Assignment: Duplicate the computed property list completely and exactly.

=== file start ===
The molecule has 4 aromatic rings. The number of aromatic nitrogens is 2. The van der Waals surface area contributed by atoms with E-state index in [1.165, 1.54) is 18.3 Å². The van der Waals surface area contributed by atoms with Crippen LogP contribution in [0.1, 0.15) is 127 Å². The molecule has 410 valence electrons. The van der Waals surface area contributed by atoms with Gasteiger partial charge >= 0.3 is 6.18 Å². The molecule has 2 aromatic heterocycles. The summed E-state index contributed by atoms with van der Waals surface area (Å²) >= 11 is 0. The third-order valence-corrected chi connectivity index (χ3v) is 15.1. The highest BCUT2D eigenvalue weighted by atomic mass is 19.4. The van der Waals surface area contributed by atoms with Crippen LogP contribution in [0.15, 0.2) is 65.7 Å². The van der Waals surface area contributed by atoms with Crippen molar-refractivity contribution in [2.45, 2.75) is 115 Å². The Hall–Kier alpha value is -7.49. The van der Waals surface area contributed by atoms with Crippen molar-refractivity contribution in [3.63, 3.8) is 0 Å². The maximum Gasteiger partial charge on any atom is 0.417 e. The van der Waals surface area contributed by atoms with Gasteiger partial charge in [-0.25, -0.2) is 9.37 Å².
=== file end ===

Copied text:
The molecule has 4 aromatic rings. The number of aromatic nitrogens is 2. The van der Waals surface area contributed by atoms with E-state index in [1.165, 1.54) is 18.3 Å². The van der Waals surface area contributed by atoms with Crippen LogP contribution in [0.1, 0.15) is 127 Å². The molecule has 410 valence electrons. The van der Waals surface area contributed by atoms with Gasteiger partial charge >= 0.3 is 6.18 Å². The molecule has 2 aromatic heterocycles. The summed E-state index contributed by atoms with van der Waals surface area (Å²) >= 11 is 0. The third-order valence-corrected chi connectivity index (χ3v) is 15.1. The highest BCUT2D eigenvalue weighted by atomic mass is 19.4. The van der Waals surface area contributed by atoms with Crippen LogP contribution in [0.15, 0.2) is 65.7 Å². The van der Waals surface area contributed by atoms with Crippen molar-refractivity contribution in [2.45, 2.75) is 115 Å². The Hall–Kier alpha value is -7.49. The van der Waals surface area contributed by atoms with Crippen molar-refractivity contribution in [3.63, 3.8) is 0 Å². The maximum Gasteiger partial charge on any atom is 0.417 e. The van der Waals surface area contributed by atoms with Gasteiger partial charge in [-0.25, -0.2) is 9.37 Å².